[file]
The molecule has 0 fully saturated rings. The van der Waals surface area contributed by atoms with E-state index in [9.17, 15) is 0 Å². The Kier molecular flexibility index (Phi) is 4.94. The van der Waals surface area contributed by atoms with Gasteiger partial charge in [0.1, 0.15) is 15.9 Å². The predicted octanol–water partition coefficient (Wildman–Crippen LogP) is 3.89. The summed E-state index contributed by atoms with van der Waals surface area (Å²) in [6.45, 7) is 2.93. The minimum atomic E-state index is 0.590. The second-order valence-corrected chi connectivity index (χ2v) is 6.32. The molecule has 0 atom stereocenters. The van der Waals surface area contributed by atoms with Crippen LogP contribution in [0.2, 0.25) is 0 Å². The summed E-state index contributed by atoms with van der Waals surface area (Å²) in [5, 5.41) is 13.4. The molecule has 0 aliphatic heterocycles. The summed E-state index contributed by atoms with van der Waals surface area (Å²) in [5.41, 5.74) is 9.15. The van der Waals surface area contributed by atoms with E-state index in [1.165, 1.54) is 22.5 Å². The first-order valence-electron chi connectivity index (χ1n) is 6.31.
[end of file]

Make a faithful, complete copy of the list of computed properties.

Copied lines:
The molecule has 0 fully saturated rings. The van der Waals surface area contributed by atoms with E-state index in [9.17, 15) is 0 Å². The Kier molecular flexibility index (Phi) is 4.94. The van der Waals surface area contributed by atoms with Gasteiger partial charge in [0.1, 0.15) is 15.9 Å². The predicted octanol–water partition coefficient (Wildman–Crippen LogP) is 3.89. The summed E-state index contributed by atoms with van der Waals surface area (Å²) in [6.45, 7) is 2.93. The minimum atomic E-state index is 0.590. The second-order valence-corrected chi connectivity index (χ2v) is 6.32. The molecule has 0 atom stereocenters. The van der Waals surface area contributed by atoms with Crippen LogP contribution in [0.2, 0.25) is 0 Å². The summed E-state index contributed by atoms with van der Waals surface area (Å²) in [5, 5.41) is 13.4. The molecule has 0 aliphatic heterocycles. The summed E-state index contributed by atoms with van der Waals surface area (Å²) in [5.41, 5.74) is 9.15. The van der Waals surface area contributed by atoms with E-state index in [1.165, 1.54) is 22.5 Å². The first-order valence-electron chi connectivity index (χ1n) is 6.31.